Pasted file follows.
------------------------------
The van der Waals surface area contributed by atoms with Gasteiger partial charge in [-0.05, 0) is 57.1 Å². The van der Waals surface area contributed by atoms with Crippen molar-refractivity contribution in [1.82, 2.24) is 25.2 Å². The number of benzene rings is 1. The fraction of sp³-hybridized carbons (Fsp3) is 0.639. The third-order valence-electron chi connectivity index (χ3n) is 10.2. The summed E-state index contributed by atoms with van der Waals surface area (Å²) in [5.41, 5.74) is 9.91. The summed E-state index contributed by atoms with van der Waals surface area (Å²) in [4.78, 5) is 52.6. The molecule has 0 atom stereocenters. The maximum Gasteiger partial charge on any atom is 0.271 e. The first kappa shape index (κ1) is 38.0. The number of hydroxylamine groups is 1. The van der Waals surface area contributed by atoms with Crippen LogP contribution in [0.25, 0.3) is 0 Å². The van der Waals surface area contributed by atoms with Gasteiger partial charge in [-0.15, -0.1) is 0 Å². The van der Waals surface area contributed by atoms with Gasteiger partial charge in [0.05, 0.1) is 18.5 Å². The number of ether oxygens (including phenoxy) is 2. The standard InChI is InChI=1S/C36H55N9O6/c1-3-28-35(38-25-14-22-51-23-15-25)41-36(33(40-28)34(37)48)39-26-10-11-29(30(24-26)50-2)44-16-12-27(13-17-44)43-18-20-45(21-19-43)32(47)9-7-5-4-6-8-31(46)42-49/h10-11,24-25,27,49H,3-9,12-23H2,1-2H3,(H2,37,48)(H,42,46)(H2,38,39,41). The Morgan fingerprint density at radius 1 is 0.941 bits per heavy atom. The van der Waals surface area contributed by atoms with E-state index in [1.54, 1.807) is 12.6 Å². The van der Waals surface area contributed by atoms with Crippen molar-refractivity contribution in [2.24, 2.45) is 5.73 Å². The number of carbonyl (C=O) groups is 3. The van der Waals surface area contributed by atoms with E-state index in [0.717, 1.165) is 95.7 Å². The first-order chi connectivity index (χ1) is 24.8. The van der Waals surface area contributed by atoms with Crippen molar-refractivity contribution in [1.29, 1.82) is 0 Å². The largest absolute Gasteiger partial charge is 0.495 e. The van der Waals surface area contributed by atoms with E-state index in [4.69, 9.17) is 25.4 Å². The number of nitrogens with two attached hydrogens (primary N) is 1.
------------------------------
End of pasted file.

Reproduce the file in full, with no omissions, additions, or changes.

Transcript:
The van der Waals surface area contributed by atoms with Gasteiger partial charge in [-0.05, 0) is 57.1 Å². The van der Waals surface area contributed by atoms with Crippen molar-refractivity contribution in [1.82, 2.24) is 25.2 Å². The number of benzene rings is 1. The fraction of sp³-hybridized carbons (Fsp3) is 0.639. The third-order valence-electron chi connectivity index (χ3n) is 10.2. The summed E-state index contributed by atoms with van der Waals surface area (Å²) in [5.41, 5.74) is 9.91. The summed E-state index contributed by atoms with van der Waals surface area (Å²) in [4.78, 5) is 52.6. The molecule has 0 atom stereocenters. The maximum Gasteiger partial charge on any atom is 0.271 e. The first kappa shape index (κ1) is 38.0. The number of hydroxylamine groups is 1. The van der Waals surface area contributed by atoms with Crippen LogP contribution in [0.25, 0.3) is 0 Å². The van der Waals surface area contributed by atoms with Gasteiger partial charge in [-0.15, -0.1) is 0 Å². The van der Waals surface area contributed by atoms with Gasteiger partial charge in [0.05, 0.1) is 18.5 Å². The number of ether oxygens (including phenoxy) is 2. The standard InChI is InChI=1S/C36H55N9O6/c1-3-28-35(38-25-14-22-51-23-15-25)41-36(33(40-28)34(37)48)39-26-10-11-29(30(24-26)50-2)44-16-12-27(13-17-44)43-18-20-45(21-19-43)32(47)9-7-5-4-6-8-31(46)42-49/h10-11,24-25,27,49H,3-9,12-23H2,1-2H3,(H2,37,48)(H,42,46)(H2,38,39,41). The Morgan fingerprint density at radius 1 is 0.941 bits per heavy atom. The van der Waals surface area contributed by atoms with E-state index in [1.54, 1.807) is 12.6 Å². The van der Waals surface area contributed by atoms with Crippen molar-refractivity contribution in [2.24, 2.45) is 5.73 Å². The number of carbonyl (C=O) groups is 3. The van der Waals surface area contributed by atoms with E-state index in [0.717, 1.165) is 95.7 Å². The first-order chi connectivity index (χ1) is 24.8. The van der Waals surface area contributed by atoms with Crippen molar-refractivity contribution in [1.29, 1.82) is 0 Å². The largest absolute Gasteiger partial charge is 0.495 e. The van der Waals surface area contributed by atoms with E-state index in [4.69, 9.17) is 25.4 Å². The number of nitrogens with two attached hydrogens (primary N) is 1.